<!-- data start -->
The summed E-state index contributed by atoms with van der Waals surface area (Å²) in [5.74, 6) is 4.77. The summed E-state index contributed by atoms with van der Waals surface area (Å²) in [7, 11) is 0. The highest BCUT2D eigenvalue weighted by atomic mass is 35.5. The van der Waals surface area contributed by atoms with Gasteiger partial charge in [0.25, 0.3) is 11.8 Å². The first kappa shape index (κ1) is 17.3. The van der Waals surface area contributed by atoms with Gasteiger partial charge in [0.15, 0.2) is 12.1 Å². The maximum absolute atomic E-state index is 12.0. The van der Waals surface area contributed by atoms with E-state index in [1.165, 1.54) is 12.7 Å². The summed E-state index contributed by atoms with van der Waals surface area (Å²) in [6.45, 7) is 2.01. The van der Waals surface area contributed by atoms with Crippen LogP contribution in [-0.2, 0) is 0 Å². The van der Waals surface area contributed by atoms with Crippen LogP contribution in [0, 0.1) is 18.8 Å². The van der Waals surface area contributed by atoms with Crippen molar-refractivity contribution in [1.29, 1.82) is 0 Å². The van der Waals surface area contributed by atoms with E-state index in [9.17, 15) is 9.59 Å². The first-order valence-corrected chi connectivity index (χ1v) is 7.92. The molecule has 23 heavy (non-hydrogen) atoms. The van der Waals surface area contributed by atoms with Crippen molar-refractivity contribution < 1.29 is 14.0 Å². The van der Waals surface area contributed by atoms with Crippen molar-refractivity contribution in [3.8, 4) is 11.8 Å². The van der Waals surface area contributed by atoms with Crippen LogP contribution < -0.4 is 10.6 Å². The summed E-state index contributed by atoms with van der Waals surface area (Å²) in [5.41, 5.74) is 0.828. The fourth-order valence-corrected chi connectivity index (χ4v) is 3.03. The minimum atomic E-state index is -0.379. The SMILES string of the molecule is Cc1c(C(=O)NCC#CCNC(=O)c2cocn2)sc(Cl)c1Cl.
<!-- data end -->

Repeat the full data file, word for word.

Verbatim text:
The summed E-state index contributed by atoms with van der Waals surface area (Å²) in [5.74, 6) is 4.77. The summed E-state index contributed by atoms with van der Waals surface area (Å²) in [7, 11) is 0. The highest BCUT2D eigenvalue weighted by atomic mass is 35.5. The van der Waals surface area contributed by atoms with Gasteiger partial charge in [0.25, 0.3) is 11.8 Å². The first kappa shape index (κ1) is 17.3. The van der Waals surface area contributed by atoms with Gasteiger partial charge in [0.15, 0.2) is 12.1 Å². The maximum absolute atomic E-state index is 12.0. The van der Waals surface area contributed by atoms with E-state index in [1.165, 1.54) is 12.7 Å². The summed E-state index contributed by atoms with van der Waals surface area (Å²) in [6.45, 7) is 2.01. The van der Waals surface area contributed by atoms with Crippen LogP contribution in [-0.2, 0) is 0 Å². The van der Waals surface area contributed by atoms with Crippen LogP contribution in [0, 0.1) is 18.8 Å². The van der Waals surface area contributed by atoms with Crippen molar-refractivity contribution in [1.29, 1.82) is 0 Å². The van der Waals surface area contributed by atoms with E-state index in [9.17, 15) is 9.59 Å². The first-order valence-corrected chi connectivity index (χ1v) is 7.92. The molecule has 23 heavy (non-hydrogen) atoms. The van der Waals surface area contributed by atoms with Crippen molar-refractivity contribution < 1.29 is 14.0 Å². The van der Waals surface area contributed by atoms with Crippen molar-refractivity contribution in [3.8, 4) is 11.8 Å². The van der Waals surface area contributed by atoms with Crippen LogP contribution < -0.4 is 10.6 Å². The summed E-state index contributed by atoms with van der Waals surface area (Å²) in [5.41, 5.74) is 0.828. The fourth-order valence-corrected chi connectivity index (χ4v) is 3.03. The minimum atomic E-state index is -0.379. The SMILES string of the molecule is Cc1c(C(=O)NCC#CCNC(=O)c2cocn2)sc(Cl)c1Cl.